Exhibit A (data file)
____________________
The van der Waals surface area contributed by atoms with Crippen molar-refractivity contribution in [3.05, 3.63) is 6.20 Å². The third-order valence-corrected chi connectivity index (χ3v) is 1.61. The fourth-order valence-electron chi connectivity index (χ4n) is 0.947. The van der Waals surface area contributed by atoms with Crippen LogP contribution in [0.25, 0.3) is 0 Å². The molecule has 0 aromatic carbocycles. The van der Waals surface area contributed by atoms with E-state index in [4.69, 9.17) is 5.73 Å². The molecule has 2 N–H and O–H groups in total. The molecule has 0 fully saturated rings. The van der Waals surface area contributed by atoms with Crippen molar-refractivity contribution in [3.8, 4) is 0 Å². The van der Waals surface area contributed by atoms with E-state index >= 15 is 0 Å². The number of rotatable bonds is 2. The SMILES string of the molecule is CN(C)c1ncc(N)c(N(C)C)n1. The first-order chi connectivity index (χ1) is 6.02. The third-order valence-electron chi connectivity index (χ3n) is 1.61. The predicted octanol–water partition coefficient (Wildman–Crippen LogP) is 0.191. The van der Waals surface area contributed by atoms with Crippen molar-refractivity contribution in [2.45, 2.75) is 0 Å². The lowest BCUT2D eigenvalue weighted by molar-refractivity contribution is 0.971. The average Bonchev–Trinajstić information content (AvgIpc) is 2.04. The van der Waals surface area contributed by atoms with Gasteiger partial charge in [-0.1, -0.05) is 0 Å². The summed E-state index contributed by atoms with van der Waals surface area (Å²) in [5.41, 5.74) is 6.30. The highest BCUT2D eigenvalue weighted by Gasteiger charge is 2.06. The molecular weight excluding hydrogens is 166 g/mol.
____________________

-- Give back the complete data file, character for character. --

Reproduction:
The van der Waals surface area contributed by atoms with Crippen molar-refractivity contribution in [3.05, 3.63) is 6.20 Å². The third-order valence-corrected chi connectivity index (χ3v) is 1.61. The fourth-order valence-electron chi connectivity index (χ4n) is 0.947. The van der Waals surface area contributed by atoms with Crippen LogP contribution in [0.25, 0.3) is 0 Å². The molecule has 0 aromatic carbocycles. The van der Waals surface area contributed by atoms with E-state index in [4.69, 9.17) is 5.73 Å². The molecule has 2 N–H and O–H groups in total. The molecule has 0 fully saturated rings. The van der Waals surface area contributed by atoms with Crippen molar-refractivity contribution in [3.8, 4) is 0 Å². The van der Waals surface area contributed by atoms with E-state index >= 15 is 0 Å². The number of rotatable bonds is 2. The SMILES string of the molecule is CN(C)c1ncc(N)c(N(C)C)n1. The first-order chi connectivity index (χ1) is 6.02. The third-order valence-electron chi connectivity index (χ3n) is 1.61. The predicted octanol–water partition coefficient (Wildman–Crippen LogP) is 0.191. The van der Waals surface area contributed by atoms with Crippen molar-refractivity contribution in [2.45, 2.75) is 0 Å². The lowest BCUT2D eigenvalue weighted by molar-refractivity contribution is 0.971. The average Bonchev–Trinajstić information content (AvgIpc) is 2.04. The van der Waals surface area contributed by atoms with Gasteiger partial charge in [-0.1, -0.05) is 0 Å². The summed E-state index contributed by atoms with van der Waals surface area (Å²) in [5.41, 5.74) is 6.30. The highest BCUT2D eigenvalue weighted by Gasteiger charge is 2.06. The molecular weight excluding hydrogens is 166 g/mol.